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Yoga and Nannying: The Lessons to be Learned

Yoga and Nannying: The Lessons to be Learned

It's midsummer. I have officially been a college graduate for almost two months now. 

I figured it was time for some sort of update. Some insight to what this summer of in between has taught me.

At the beginning of summer, I was lucky enough to go on an incredible Alaskan cruise with my family to celebrate two of the best people in my life, my grandparents, as they glided into their 55th year of marriage. Alaska was incredible. Seeing real glaciers, breathing some of the cleanest air in the world, taking a photography class amidst the snowy mountain tops of Alaska and Canada with a professional photographer, and spending evenings having incredible dinners with my family. It all made for a perfect vacation. I find myself wishing I could go back often, as it was such a relaxing week.

I got back from the cruise and had a few days of figuring out exactly what this summer should entail. As most of you know, I will be leaving my favorite city soon to discover what it is like to live in a city where I don't speak the language and don't know the customs.

For the summer, I landed a great nannying job with three creative, spunky girls. I bought a yoga membership. Things are pretty normal around here these days. The majority of the time, my days consist of nannying all day and going to yoga afterwards, making a healthy dinner, and then either reading or watching my beloved show, Gilmore Girls (for the fourth time, it's fine), and going to bed early. This routine life has suited me well this summer. 

Between nannying and yoga, I have begun to dig deeper into things that have stayed surface level for me for many years.

As for nannying, I am taught to slow down. With children, as any parent reading this knows, life is full of the small moments. It's the little things that excite children, things like getting to have a piece of chocolate after dinner or jumping on the trampoline. There are little achievements constantly made, "look!! I can do a cartwheel!". Everything is an adventure for kids. Everything is still new. Common, everyday words are still being discovered. Why is asked often. And this allows me to ask myself why more often, too. We slow down with kids. They teach us to live in the moment. They remind us to get excited about the little things that truly make us giddy with excitement. Life shouldn't be a big web of getting caught up and stressed about politics and the economy, as important as these things are, they take away from the childlike wonder that we should all hold close.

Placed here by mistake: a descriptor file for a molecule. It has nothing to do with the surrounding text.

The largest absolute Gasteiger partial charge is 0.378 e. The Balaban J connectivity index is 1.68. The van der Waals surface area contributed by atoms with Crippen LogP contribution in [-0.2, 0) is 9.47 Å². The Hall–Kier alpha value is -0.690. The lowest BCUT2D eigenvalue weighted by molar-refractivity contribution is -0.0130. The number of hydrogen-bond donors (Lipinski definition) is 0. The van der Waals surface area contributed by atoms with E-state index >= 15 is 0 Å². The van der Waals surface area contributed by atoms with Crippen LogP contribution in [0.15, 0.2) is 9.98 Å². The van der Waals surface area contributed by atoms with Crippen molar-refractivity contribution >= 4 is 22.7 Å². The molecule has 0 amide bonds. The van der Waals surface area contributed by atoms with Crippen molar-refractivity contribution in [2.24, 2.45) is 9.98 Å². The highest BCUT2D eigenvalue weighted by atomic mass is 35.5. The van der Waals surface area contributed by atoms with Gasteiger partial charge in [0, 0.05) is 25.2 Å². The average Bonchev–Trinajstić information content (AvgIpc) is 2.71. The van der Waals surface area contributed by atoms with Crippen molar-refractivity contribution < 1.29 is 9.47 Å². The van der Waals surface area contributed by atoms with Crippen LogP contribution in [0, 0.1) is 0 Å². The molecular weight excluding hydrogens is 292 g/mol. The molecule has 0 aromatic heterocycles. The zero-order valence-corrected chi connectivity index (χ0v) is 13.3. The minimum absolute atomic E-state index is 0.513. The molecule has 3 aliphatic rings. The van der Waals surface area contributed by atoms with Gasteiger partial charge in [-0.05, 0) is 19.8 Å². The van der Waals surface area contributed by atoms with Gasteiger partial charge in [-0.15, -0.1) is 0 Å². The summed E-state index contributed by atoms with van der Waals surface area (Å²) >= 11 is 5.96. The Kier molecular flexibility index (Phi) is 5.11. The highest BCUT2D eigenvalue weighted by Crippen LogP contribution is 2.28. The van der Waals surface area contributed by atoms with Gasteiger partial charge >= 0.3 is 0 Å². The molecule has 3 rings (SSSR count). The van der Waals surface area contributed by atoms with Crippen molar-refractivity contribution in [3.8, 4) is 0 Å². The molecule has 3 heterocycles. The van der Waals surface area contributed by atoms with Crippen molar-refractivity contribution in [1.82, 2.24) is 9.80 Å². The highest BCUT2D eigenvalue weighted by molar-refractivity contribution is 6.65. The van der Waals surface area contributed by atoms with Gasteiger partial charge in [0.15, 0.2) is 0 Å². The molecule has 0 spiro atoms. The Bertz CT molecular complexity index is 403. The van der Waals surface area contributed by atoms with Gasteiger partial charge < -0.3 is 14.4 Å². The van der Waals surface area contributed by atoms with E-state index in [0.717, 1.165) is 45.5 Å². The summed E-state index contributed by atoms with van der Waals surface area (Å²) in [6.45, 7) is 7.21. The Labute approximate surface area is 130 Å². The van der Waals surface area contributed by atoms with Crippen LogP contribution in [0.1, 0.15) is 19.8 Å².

And then there is yoga. It's funny because I normally am rushing to a yoga class directly after nannying. I walk into the studio and it's dark and quiet, the opposite of how my days are with three young girls. And again, I am taught to slow down. My yoga practice varies constantly. I have been practicing since I was sixteen years old, for six years now, and still there is no regularity in my practice. My thoughts while I flow vary. This summer, I have been trying so carefully to truly live in the moment. To be in moments and not let technology or small talk distract me. It is hard. It will always be hard, but it's a necessary ideal that we should all try to achieve more often. My yoga has become more advanced, and with that I find myself alive with childlike excitement. Ah, holding a headstand for ten seconds with straight legs? That is exciting. It's exciting in the same way that doing a somersault when I was seven was. That first time you really achieve something and life is suddenly a little less monotonous. 

My yoga practice and my job this summer have somehow become intertwined in each other - teaching me similar lessons. Reminding me to embrace small moments, embrace learning new things, and remembering to stay excited about life. My last semester of college was fine, but it was monotonous. It was also constantly waiting for something, making living in the moment a task. It was constantly waiting to see Kyle again, applying for jobs that I didn't necessarily want but felt I needed to have, studying for exams that I was so done with, and anxiously waiting to graduate. It was wanting the next best thing and being excited to get there. Now I have more time. More time to slow down, more time to enjoy music the way I used to, more time to read, and more time to get to know the 22 year old self that I have both slowly yet so rapidly become. In just a few weeks, things will shift again. I am trying to gear up for it while at the same time moving as slow as honey through this summer. Embracing free time, embracing time alone. 

As always, I am ready for the next best thing. I am packing my bags, I am looking into international phone plans, and I am trying to figure out how I am going to get my thyroid medicine while living in Prague (does anyone know anything about pharmaceuticals in different countries?). I am excited and ready for August, but living in this very moment and not wishing time away is my main pursuit right now. 

My first three weeks in Prague

My first three weeks in Prague

Prague, here I come.

Prague, here I come.